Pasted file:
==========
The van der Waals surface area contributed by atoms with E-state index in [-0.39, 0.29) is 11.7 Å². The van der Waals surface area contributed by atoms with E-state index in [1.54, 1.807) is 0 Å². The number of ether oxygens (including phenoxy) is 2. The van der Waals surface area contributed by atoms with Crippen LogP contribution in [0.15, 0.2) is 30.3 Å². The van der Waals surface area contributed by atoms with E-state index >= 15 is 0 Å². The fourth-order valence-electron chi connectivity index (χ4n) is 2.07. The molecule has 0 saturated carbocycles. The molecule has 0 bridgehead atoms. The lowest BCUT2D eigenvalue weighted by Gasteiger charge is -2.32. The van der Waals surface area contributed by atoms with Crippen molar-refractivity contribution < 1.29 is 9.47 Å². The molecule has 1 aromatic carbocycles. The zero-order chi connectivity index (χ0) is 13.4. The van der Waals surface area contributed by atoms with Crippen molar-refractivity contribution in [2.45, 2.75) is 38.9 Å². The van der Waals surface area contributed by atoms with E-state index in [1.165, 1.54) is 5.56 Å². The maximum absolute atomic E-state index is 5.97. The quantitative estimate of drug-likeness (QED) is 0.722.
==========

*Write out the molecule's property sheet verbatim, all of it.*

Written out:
The van der Waals surface area contributed by atoms with E-state index in [-0.39, 0.29) is 11.7 Å². The van der Waals surface area contributed by atoms with E-state index in [1.54, 1.807) is 0 Å². The number of ether oxygens (including phenoxy) is 2. The van der Waals surface area contributed by atoms with Crippen LogP contribution in [0.15, 0.2) is 30.3 Å². The van der Waals surface area contributed by atoms with E-state index >= 15 is 0 Å². The fourth-order valence-electron chi connectivity index (χ4n) is 2.07. The molecule has 0 saturated carbocycles. The molecule has 0 bridgehead atoms. The lowest BCUT2D eigenvalue weighted by Gasteiger charge is -2.32. The van der Waals surface area contributed by atoms with Crippen molar-refractivity contribution < 1.29 is 9.47 Å². The molecule has 1 aromatic carbocycles. The zero-order chi connectivity index (χ0) is 13.4. The van der Waals surface area contributed by atoms with Crippen molar-refractivity contribution in [2.45, 2.75) is 38.9 Å². The van der Waals surface area contributed by atoms with E-state index in [1.165, 1.54) is 5.56 Å². The maximum absolute atomic E-state index is 5.97. The quantitative estimate of drug-likeness (QED) is 0.722.